US COVID-19 funds drying up
Uninsured Americans may pay $100-195 for PCR tests
Published: Mar 30, 2022 04:39 PM
People wait for COVID-19 testing in the Queens borough of New York, the United States, Dec. 29, 2021. (Xinhua/Wang Ying)

People wait for COVID-19 testing in the Queens borough of New York, the United States, Dec. 29, 2021. (Xinhua/Wang Ying)

Health officials lamented on Tuesday that the US is "running out of money" to fight COVID-19, as more than 80 million cases have so far been reported nationwide.

"The federal government is running out of funds to provide Americans, especially those who are uninsured, with COVID-19 vaccines, tests, and treatments," said an op-ed co-authored by US Surgeon General Vivek Murthy and David Kessler, chief science officer for the US COVID-19 Response Team.

"If the funding does not materialize, we will find ourselves in a far weaker position, struggling to keep up with a constantly evolving virus that will continue to threaten our health, our economy, and our peace of mind," they wrote in the piece published by The New York Times (NYT).

Federal funding to cover the cost of COVID-19 testing and treatment for uninsured Americans reportedly dried up this week. Several testing providers will no longer provide tests for free to uninsured Americans, saying they will begin to charge between $100 and $195 for PCR tests, said ABC News.

In addition, the federal government last week cut shipments of lifesaving monoclonal antibodies to states by 35 percent - and officials anticipate running out of monoclonal antibodies later in 2022's spring.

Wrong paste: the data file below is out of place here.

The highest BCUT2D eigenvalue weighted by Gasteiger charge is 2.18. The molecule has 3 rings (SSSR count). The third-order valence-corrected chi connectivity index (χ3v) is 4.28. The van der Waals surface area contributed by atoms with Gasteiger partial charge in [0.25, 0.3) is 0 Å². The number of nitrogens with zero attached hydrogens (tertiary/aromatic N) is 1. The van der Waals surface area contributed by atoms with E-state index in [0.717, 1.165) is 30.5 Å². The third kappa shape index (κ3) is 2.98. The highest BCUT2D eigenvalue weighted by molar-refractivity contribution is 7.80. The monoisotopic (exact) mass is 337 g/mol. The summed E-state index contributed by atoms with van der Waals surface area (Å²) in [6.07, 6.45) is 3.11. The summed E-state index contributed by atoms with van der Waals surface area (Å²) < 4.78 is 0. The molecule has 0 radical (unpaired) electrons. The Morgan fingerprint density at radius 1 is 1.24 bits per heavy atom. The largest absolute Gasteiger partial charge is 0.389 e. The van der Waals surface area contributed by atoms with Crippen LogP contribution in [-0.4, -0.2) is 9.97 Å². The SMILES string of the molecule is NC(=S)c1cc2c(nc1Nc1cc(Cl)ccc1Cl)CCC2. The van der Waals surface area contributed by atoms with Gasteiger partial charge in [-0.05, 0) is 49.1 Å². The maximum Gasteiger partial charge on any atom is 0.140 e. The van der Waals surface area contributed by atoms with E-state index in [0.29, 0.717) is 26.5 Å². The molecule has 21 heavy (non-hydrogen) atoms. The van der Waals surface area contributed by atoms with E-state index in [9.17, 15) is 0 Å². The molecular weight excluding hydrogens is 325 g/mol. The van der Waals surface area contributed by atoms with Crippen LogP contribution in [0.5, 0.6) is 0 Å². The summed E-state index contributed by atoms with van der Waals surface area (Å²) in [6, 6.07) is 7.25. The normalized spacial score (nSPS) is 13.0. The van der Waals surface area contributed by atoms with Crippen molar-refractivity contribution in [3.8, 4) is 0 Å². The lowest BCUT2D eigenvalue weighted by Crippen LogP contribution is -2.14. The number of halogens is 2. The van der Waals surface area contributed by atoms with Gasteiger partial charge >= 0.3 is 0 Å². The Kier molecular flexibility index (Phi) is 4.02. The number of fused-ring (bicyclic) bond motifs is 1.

"We will not be able to continue making home tests available, and the critical surveillance efforts that help us anticipate new waves and variants will be compromised," Murthy and Kessler said. 

"We cannot wait for another crisis for Congress to make sustained pandemic response funding available," they said.

The call for congressional funding came a day after US President Joe Biden unveiled the federal budget request for the fiscal year 2023, in which his administration urged efforts and investments to prepare "for future pandemics and other biological threats."

The budget asks for "transformative investments in pandemic preparedness" across the US Department of Health and Human Services - $81.7 billion available over five years - while it includes $9.9 billion to expand public health infrastructure and increase capacity for forecasting and analyzing future outbreaks, among other things.

However, the proposed funding for public health services was hugely dwarfed by the request for military and defense spending that amounts to over 813 billion dollars, of which 773 billion is planned for the Pentagon. Biden pitched it as "one of the largest investments in our national security in history."

In an article earlier in 2022, NYT opinion columnist Farhad Manjoo argued that the level of US military spending, reportedly accounting for nearly 40 percent of the world's defense expenditures, "has long been excessive."